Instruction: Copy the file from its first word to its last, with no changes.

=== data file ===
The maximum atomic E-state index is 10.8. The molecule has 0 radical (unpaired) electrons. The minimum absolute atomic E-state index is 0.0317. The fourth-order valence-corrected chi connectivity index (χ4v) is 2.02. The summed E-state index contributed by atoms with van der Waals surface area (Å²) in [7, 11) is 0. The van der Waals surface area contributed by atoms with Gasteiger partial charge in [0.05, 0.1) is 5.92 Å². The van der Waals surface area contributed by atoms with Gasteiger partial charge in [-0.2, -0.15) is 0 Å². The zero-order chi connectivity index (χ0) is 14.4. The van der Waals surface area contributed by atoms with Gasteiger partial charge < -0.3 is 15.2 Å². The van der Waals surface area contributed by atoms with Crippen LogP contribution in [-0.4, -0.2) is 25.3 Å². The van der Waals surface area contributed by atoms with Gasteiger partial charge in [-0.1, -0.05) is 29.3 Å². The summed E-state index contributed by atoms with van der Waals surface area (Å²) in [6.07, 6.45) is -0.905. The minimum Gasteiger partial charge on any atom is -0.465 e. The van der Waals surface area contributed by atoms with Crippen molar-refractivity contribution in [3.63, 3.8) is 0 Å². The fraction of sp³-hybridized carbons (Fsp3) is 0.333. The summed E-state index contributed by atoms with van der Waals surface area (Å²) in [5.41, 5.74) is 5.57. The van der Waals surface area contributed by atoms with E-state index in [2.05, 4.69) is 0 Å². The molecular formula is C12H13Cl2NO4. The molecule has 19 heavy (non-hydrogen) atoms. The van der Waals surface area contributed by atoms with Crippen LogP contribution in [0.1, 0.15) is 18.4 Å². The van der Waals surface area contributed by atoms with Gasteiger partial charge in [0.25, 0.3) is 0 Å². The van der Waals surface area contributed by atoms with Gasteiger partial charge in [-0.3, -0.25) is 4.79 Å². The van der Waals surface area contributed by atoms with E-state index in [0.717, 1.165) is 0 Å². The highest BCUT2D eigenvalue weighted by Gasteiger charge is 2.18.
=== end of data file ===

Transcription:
The maximum atomic E-state index is 10.8. The molecule has 0 radical (unpaired) electrons. The minimum absolute atomic E-state index is 0.0317. The fourth-order valence-corrected chi connectivity index (χ4v) is 2.02. The summed E-state index contributed by atoms with van der Waals surface area (Å²) in [7, 11) is 0. The van der Waals surface area contributed by atoms with Gasteiger partial charge in [0.05, 0.1) is 5.92 Å². The van der Waals surface area contributed by atoms with Gasteiger partial charge in [-0.2, -0.15) is 0 Å². The zero-order chi connectivity index (χ0) is 14.4. The van der Waals surface area contributed by atoms with Gasteiger partial charge < -0.3 is 15.2 Å². The van der Waals surface area contributed by atoms with Crippen LogP contribution in [-0.4, -0.2) is 25.3 Å². The van der Waals surface area contributed by atoms with Gasteiger partial charge in [-0.1, -0.05) is 29.3 Å². The summed E-state index contributed by atoms with van der Waals surface area (Å²) in [6.07, 6.45) is -0.905. The minimum Gasteiger partial charge on any atom is -0.465 e. The van der Waals surface area contributed by atoms with Crippen molar-refractivity contribution in [3.63, 3.8) is 0 Å². The fraction of sp³-hybridized carbons (Fsp3) is 0.333. The summed E-state index contributed by atoms with van der Waals surface area (Å²) in [5.41, 5.74) is 5.57. The van der Waals surface area contributed by atoms with E-state index in [2.05, 4.69) is 0 Å². The molecular formula is C12H13Cl2NO4. The molecule has 19 heavy (non-hydrogen) atoms. The van der Waals surface area contributed by atoms with Crippen LogP contribution in [0.1, 0.15) is 18.4 Å². The van der Waals surface area contributed by atoms with Gasteiger partial charge in [0.25, 0.3) is 0 Å². The van der Waals surface area contributed by atoms with Gasteiger partial charge in [-0.3, -0.25) is 4.79 Å². The van der Waals surface area contributed by atoms with E-state index in [0.717, 1.165) is 0 Å². The highest BCUT2D eigenvalue weighted by Gasteiger charge is 2.18.